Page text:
The effects of participation in "Agriscience for Teachers" on agriscience teaching efficacy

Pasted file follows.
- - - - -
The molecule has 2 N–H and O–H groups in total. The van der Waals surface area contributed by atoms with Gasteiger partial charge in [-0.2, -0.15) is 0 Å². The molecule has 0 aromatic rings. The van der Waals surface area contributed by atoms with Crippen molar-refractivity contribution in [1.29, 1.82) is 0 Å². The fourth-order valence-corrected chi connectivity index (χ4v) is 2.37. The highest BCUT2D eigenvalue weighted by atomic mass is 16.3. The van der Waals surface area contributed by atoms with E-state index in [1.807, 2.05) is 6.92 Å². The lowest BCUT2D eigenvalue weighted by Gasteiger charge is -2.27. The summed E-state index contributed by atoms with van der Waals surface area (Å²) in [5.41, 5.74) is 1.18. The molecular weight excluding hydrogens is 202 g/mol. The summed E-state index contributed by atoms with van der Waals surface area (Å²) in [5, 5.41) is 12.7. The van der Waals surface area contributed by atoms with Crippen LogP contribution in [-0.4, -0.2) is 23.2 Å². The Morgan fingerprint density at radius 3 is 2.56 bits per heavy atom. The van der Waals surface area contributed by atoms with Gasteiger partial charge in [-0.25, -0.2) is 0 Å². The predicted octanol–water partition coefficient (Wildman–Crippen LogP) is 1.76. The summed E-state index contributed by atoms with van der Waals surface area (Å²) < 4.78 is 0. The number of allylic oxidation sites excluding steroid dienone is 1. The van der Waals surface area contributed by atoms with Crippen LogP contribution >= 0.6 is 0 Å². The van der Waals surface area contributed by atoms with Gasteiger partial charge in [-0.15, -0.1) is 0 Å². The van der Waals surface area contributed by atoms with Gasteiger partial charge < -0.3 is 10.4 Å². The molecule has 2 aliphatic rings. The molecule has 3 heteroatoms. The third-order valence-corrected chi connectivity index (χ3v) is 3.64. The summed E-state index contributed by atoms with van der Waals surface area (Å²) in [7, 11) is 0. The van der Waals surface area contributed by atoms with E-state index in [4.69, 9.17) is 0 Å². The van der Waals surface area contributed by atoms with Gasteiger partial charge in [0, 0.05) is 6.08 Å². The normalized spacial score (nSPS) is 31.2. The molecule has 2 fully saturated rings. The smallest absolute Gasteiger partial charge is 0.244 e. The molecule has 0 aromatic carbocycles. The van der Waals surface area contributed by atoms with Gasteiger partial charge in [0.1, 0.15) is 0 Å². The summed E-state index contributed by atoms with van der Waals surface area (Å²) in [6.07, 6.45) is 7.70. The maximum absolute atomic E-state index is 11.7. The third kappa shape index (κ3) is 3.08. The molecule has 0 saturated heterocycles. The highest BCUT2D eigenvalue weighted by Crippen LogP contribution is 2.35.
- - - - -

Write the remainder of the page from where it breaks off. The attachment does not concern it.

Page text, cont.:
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Teacher efficacy is the focus of research at a time when teachers are held accountable for their students’ performance on state standardized tests, while competing with technology and entertainment. The Science Teaching Efficacy Belief Instrument (STEBI) was developed by Riggs and Enochs (1990) to quantitatively measure elementary teachers’ science teaching efficacy. It was modified for utilization with pre-service agriscience teachers participating in an Agriscience for Teachers course at the University of Georgia. Students in two sections of this class were asked to complete the modified STEBI, and some participants were invited to join in an eight-question semi-structured interview of about one hour each. Participants signed consent forms and interviews were recorded. Insight into better preparing individuals for teaching agriscience was desired. Results revealed that many pre-service teachers feared the word science and, due to inexperience, did not see the connection between agriscience and standard science curriculums.
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